Stephen Kahn

Posts Tagged ‘integration’

Last story. Part 1.

In Hard to tell on July 18, 2012 at 12:04 am

Old people talking about their illnesses is tedious (even, or perhaps especially) to each other in the hospital. It’s time for a story. It may be the last one I have, because I live on peaceful Whidbey Island, even though the local newspaper rumors that NBC Dateline will cover one of our big murder trials.

Or the exciting news may be the integration of our chicken coop. The black “sex-link” pullets (teenagers) are trying to sleep with the Dominique hens (doesn’t that sound racy)? (The Dominiques are a mixture of black and white, rather like Barak).

Except Lucy, the bottom of the adult hen pecking order (and a very belligerent hen with a very bad attitude) says, “No pullets on my perch and no pullets on the nice new perch next to mine Grandma installed.” Then Lucy pecked the pullets’ tail feathers in a very nasty way. The pullets fled and hid in their closet. But then Grandma talked to all the hens and sternly told them they had to sleep together like good little hens, and in the morning there were no feathers or bloody spots to be found. So peace reigns in the hen house, sort of.

Instead I will tell about the time I almost became a Kenyan millionaire, just before I retired.

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New Babies Arrive Today

In Good news on May 11, 2011 at 1:02 pm

Today Christina and I will be like grandparents off to the hospital to meet new grandchildren. We’re getting new baby chicks.

Big Mama the Responsible, Moll the Pecky Drama Queen, and Little Peep Who Chicken-Struts to a Different Drummer are fine, though for the last couple of days they have not been laying eggs. Anyway, they’re about a year old, which is getting along in hen years (even utterly spoiled, well-protected hens), so we purchased some new baby chicks. Today we are supposed to pick the new babies up from one of the farm stores on Whidbey.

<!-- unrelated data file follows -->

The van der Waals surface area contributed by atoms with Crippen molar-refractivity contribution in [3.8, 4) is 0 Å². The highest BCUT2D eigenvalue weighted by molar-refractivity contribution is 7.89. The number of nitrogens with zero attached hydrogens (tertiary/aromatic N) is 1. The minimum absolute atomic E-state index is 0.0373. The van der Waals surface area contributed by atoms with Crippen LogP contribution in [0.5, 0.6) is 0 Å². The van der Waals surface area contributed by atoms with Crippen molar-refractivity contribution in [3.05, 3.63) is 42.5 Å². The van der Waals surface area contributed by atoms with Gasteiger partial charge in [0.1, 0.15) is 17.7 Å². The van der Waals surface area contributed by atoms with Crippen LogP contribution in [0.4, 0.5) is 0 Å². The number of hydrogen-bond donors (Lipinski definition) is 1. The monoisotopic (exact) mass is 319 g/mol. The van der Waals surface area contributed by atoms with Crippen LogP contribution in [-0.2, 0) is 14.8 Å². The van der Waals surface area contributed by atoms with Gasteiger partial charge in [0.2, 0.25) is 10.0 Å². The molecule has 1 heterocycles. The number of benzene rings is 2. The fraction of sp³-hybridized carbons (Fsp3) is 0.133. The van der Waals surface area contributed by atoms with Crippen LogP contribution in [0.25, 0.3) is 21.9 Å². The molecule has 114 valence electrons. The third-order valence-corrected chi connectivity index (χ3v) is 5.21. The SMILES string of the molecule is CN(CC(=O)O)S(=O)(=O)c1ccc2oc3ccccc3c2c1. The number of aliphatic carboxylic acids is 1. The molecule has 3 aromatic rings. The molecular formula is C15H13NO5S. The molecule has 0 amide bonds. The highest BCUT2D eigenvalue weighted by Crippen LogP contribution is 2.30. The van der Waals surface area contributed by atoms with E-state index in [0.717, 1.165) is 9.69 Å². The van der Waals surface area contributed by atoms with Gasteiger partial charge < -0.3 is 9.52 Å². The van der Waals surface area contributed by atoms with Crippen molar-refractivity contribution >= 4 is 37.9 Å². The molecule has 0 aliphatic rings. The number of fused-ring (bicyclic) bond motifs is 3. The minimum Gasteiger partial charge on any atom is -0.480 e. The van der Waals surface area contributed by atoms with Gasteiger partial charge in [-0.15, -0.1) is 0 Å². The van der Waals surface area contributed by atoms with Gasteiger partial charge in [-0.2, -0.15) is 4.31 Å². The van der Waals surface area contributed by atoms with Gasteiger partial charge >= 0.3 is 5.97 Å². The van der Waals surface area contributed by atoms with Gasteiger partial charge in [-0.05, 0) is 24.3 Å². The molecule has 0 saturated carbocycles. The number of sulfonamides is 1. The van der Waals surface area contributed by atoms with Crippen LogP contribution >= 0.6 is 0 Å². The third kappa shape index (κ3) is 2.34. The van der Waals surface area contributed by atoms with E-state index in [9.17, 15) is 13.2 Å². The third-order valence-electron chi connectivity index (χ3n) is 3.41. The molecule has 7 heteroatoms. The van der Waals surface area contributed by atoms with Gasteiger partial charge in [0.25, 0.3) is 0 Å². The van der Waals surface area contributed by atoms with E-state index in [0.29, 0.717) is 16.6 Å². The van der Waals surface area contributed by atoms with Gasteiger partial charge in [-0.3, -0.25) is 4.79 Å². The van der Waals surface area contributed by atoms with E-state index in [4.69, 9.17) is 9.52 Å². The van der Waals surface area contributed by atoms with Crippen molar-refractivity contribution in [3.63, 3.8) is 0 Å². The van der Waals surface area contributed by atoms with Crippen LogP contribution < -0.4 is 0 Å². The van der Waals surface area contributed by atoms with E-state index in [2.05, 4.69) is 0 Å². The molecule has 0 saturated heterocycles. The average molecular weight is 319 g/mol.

We are so lazy and depraved. We don’t have a rooster. We didn’t have our hens hatch their own babies. We are likeUSA adult humans who adopt children from Romania, or China, or Africa instead of having our own babies.

To begin with, the baby chicks will live in a creche upstairs where they can imprint on us and eat chicken baby food. Gradually they will learn to eat a bug and weed or two, go for brief trips outside. They have to be kept separate from the three older hens (who would probably peck them to death). After they see each other through a fence, the older hens and chicks will get to spend a few minutes together, until they gradually learn to live with each other.

The perch in the hen house only has room for five hens, so we are only getting two new ones. The mishap rate for baby chicks is high. Last time we started with four babies and one had to be mercy-killed. The chicks are supposed to be “sexed” (roosters separated out before selling them) but sometimes cocks get through. Instead of keeping roosters to waken neighbors and fertilize the eggs, most people around here stick with hens. If they get roosters, instead of eating them, the sentimental chicken raisers try to give them away. The local recycling station has a whole flock of “rescued” roosters who strut around and perch on the bins of paper and bottles and cans. So the whole process is fraught with drama and risk, like life itself.

During my life, people of different races have gone through a similar process here in the United States, gradually learning to live with each other. In other places, such as the Middle East, it is taking a lot longer for different groups to learn to live with each other without pecking each other to death. Dumb as chickens are (and believe me, they are really dumb), they don’t hold a candle to human beings.